March 14, 2014

The New York Times

Reuters employs rebel activists and “in one case a spokesman” as photographers in Syria, James Estrin and Karam Shoumali write. In interviews with photographers there, they say there are more issues with the wire service’s practices:

Three [photographers] also said that the freelancers had provided Reuters with images that were staged or improperly credited, sometimes under pseudonyms. And while Reuters has given the local stringers protective vests and helmets, most said that the stringers lacked training in personal safety and first aid.

“We use activists in Syria partly because they have access and partly because you have to be among friends to be safe,” Reuters global editor Jim Gaines told the Times. The company “does not ‘as a general practice’ inform subscribers that activists took the photos,” Gaines said.

Reuters “has made it clear to The Times during their three months of reporting that their allegations were false, and we refuted in detail any specific examples of alleged wrongdoing that that they provided us,” a Reuters spokesperson says in an email to Poynter. The statement continues:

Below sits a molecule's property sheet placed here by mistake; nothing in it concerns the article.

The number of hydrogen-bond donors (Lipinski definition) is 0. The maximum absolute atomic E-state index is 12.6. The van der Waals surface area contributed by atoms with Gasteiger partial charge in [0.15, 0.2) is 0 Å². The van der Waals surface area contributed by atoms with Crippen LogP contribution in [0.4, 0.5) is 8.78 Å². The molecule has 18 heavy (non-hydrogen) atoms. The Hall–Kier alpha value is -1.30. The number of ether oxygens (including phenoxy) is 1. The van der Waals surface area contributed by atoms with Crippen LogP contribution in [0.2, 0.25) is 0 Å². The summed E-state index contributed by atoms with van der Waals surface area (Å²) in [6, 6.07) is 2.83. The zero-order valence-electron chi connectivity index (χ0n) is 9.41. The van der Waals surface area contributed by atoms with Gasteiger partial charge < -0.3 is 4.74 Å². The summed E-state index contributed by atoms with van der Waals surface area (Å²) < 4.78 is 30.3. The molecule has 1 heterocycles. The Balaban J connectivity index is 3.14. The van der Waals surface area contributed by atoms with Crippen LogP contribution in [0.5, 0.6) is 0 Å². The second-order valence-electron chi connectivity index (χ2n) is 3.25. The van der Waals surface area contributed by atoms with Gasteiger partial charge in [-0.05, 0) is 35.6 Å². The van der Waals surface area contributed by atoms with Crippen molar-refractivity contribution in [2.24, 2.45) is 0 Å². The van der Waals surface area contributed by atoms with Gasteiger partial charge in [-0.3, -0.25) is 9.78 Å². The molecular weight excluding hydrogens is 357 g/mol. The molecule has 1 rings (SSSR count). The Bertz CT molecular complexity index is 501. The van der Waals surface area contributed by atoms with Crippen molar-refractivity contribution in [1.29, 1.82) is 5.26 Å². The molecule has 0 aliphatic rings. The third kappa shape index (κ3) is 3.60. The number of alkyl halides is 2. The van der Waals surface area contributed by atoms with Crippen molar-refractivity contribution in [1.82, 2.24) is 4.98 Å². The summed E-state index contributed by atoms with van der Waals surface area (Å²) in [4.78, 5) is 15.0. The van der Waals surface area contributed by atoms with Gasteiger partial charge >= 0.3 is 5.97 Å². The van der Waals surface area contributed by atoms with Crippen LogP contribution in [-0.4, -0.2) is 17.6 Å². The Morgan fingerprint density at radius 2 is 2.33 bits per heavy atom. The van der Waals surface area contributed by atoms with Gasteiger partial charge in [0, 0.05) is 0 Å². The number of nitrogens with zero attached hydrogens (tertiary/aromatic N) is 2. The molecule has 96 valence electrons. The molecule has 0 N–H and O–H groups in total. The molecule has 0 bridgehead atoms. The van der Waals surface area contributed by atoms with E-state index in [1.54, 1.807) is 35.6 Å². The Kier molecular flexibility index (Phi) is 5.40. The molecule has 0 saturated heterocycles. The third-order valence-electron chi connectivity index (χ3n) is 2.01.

Except for anonymous allegations backed by no specific examples, the story provides no evidence that Reuters photographers have staged photos in Syria or anywhere else. We looked into the matter carefully and found no such instances. Staging photos is a firing offense, and Reuters would take appropriate action if we became aware of any instances of staging.

The Times “relies principally on wire services” for photos from rebel positions, Estrin and Shoumali write. It recently quoted Abdul-Rahman Ismael, identifying him as an activist, and also used one of his Reuters photographs.

Santiago Lyon, Associated Press vice president and director of photography, tells Poynter in an email that the news co-op “routinely monitors social media around the conflict in Syria and, after vetting for authenticity, sometimes uses photos and video provided by activist organizations but is always transparent about the nature of the source.”

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Andrew Beaujon reported on the media for Poynter from 2012 to 2015. He was previously arts editor at and managing editor of Washington City…
Andrew Beaujon

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